Friday, 2 June 2017

Politics

This time next week all the citizens of the UK will know the results of their General Election and it is most probably that we will know who will be Her Majesty's Government and who will be the Loyal Opposition.  I find it all a bit of a farce.  For me, healthy politics consists in two parties with considerably different views and with considerably different interest groups slogging it out every 4 years for government.  Each have a roughly equal chance of getting in and they do so roughly alternately.  No party is ever in long enough to do any damage or believe in its right to rule. Ideology is kept to a minimum and pragmatism wins the day. Sadly this doesn't exist.  On the national level, we are effectively a one party state and it simply isn't healthy. That the overriding ideology of this nation is essentially Whiggish depresses me no end.  As an old fashioned Tory, I find it a loathsome politics. 

It is also abhorrent from a Catholic point of view.  Subsidiarity and all the Catholic Social Justice ideals that spring from it are the only ways to ensure the dignity of the citizens of the land.  There is no "best fit" with these ideals within the current political climate to any of the political parties.  People need to be making things, growing things and rearing things, inventing and designing things. People need a closer relationship to the land, the seasons, their locality and each other if it is ever going to be more than a nice idea. I find it a bit of an irony that the closest any society ever got to the ideals of subsidiarity were the Zemstovs in the Russia of Tzar Alexander II. It grew out of a feudal structure not a democratic political process. And yes it was very faulted; attempting to remove usury was a good and Christian  thing but the ill treatment of those who provided credit was not excusable. However, there was more than a spark of something good, and that is why it had so many enemies.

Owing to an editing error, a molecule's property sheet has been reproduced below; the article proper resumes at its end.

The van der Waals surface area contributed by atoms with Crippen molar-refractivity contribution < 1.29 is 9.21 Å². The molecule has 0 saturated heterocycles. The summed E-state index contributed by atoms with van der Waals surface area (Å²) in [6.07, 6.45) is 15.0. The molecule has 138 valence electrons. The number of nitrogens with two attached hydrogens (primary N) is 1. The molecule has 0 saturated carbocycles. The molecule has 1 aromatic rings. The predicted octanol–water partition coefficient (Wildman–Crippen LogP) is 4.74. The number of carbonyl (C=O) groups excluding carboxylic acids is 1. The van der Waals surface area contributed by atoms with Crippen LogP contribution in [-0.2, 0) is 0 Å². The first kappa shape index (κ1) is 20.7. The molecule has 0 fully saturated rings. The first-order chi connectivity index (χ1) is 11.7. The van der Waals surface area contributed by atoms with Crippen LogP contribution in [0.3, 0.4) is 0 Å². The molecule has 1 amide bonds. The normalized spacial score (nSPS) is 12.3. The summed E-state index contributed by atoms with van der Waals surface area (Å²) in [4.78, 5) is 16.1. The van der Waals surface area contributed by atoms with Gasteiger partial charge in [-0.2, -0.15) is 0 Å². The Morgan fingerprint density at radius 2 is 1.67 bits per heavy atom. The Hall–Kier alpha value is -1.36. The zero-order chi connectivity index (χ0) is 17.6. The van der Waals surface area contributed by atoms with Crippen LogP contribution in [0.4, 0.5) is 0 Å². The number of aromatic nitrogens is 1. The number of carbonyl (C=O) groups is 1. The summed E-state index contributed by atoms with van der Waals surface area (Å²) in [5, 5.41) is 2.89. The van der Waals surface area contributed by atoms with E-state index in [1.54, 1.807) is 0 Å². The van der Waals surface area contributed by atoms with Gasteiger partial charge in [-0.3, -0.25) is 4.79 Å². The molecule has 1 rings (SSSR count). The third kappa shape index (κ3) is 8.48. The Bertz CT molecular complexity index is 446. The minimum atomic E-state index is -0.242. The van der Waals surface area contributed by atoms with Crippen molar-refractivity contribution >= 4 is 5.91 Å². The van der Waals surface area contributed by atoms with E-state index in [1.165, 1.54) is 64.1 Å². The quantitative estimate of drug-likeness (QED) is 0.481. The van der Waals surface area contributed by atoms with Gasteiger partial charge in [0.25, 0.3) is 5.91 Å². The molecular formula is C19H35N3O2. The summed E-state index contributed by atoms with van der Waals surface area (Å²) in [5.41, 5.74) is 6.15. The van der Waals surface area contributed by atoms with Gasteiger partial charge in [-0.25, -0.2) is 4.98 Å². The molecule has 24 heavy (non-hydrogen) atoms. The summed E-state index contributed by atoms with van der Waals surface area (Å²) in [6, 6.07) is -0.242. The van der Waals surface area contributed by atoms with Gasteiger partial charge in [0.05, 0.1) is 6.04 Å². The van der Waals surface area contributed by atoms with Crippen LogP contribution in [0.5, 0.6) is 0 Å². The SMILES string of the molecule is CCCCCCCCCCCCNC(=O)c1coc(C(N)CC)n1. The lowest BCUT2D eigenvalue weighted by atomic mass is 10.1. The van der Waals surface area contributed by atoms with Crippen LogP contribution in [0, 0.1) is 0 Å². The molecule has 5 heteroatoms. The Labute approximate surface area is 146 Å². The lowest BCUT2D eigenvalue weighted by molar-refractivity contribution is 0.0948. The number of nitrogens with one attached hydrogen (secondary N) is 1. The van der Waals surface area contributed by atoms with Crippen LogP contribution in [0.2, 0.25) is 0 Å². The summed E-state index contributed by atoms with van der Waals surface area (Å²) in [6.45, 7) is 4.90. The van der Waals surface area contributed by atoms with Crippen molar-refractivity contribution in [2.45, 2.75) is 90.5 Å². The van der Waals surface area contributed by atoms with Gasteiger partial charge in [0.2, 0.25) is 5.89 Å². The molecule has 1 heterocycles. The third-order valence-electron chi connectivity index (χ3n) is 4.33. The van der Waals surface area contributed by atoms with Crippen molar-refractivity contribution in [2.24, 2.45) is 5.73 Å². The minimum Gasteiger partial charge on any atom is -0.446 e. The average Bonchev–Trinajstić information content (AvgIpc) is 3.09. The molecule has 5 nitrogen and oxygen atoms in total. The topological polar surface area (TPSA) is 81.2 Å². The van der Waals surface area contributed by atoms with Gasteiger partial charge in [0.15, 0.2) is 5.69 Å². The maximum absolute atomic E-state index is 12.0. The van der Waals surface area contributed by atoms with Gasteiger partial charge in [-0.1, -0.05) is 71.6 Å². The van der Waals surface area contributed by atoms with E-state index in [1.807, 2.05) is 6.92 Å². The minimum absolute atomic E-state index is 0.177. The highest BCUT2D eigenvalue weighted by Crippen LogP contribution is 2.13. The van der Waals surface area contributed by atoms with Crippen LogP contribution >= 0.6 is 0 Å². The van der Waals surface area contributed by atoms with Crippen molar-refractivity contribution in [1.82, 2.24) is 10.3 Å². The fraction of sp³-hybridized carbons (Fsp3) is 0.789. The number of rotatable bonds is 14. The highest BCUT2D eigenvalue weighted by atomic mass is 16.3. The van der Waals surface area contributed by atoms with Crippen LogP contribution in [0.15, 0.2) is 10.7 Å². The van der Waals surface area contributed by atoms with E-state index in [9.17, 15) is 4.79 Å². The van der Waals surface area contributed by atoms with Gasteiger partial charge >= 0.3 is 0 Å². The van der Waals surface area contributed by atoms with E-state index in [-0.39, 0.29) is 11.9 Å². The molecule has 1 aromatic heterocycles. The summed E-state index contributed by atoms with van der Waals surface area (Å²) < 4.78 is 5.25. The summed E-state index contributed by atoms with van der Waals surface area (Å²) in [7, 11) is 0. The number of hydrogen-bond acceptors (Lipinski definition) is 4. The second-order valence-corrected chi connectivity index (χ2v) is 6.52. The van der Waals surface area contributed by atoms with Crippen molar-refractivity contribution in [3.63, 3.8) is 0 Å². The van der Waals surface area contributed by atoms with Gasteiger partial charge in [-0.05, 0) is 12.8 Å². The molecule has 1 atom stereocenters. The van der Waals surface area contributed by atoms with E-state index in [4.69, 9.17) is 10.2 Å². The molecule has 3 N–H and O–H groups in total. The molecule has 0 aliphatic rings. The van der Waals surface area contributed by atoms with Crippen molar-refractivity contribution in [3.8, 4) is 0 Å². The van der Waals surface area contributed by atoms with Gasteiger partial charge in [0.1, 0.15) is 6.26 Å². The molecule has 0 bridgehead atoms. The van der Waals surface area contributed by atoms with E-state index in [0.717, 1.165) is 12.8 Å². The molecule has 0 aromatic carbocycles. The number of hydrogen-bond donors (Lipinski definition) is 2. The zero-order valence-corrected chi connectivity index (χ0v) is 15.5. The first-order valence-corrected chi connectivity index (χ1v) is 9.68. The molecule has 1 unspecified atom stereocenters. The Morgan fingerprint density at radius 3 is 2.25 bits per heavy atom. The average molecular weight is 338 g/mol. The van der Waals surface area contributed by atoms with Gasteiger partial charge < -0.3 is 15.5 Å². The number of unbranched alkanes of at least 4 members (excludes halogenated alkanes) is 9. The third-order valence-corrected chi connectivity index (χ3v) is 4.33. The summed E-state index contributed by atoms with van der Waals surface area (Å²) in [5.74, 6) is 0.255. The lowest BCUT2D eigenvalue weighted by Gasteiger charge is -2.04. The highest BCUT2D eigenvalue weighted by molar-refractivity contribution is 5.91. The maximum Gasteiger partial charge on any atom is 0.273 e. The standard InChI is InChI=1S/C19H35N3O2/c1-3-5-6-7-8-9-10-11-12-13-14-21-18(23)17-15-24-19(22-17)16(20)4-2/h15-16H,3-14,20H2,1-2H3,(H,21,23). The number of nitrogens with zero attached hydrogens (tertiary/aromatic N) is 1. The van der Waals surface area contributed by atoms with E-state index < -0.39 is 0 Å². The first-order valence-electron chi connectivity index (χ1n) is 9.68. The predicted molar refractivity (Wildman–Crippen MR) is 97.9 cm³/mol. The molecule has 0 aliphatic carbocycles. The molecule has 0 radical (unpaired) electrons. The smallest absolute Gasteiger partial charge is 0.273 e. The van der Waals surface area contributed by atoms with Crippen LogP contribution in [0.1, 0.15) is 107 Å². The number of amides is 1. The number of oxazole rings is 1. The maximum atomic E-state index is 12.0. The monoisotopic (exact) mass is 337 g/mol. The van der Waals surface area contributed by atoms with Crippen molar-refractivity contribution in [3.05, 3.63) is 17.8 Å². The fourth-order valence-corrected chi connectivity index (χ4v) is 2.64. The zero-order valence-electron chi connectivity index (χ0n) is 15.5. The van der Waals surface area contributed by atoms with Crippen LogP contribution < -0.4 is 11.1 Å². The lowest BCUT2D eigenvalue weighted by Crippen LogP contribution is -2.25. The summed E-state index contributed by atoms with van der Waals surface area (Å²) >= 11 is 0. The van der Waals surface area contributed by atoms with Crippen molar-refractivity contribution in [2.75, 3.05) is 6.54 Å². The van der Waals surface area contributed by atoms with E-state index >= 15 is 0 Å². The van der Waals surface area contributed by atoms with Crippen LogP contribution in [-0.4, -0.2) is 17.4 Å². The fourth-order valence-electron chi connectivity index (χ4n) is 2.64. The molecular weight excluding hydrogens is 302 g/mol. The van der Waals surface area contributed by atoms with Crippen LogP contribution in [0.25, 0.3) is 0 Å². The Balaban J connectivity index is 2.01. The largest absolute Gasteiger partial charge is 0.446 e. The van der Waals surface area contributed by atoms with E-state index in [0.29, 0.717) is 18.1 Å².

So I have very little faith in the political process. When married I'd vote the way my husband was voting.  All processes start with strong united households and I remember the petty squabbles my parents would have around election time with their opposing political views, it was all very childish. Next Thursday, I'll probably just enter the booth and my repulsion to all things Whiggish  and the candidate with the blue rosette is very much that way, will be so great I'll end up voting Labour.  It is however all pointless.  If my yard brush had a blue rosette on it and stood for election in this area, it would win. And I am more than happy to vote for the Conservatives in local elections....

I was dining out the other night with a former pupil and successful Physics graduate who has gone into the world of finance and is capable of making serious amounts of money.  We spent a lot of the evening talking politics from a non-party political standpoint.  The tables were rather too close and I'm sure our conversation carried. We were having fun.  I think we we curdled the food of the other diners.  We were talking about the fact the NHS isn't viable, that the welfare state isn't viable, that comprehensive education doesn't work, that university should only be for at most 20% of the population, that Trump isn't stupid and is actually quite refreshing in his approach, that Obama was dreadful, that free speech is under threat, that the France-Germany European vision is stale and going nowhere  ...... Not the sort of conversation to be enjoyed by liberal North Oxford types.

My former pupil insisted on paying and tipped in cash at 30%.  I was perplexed.  The reply was interesting: these people have dreadful jobs, there is no dignity in what they do, I couldn't do what they do, if I can give them some dignity, I will.....  I was humbled.

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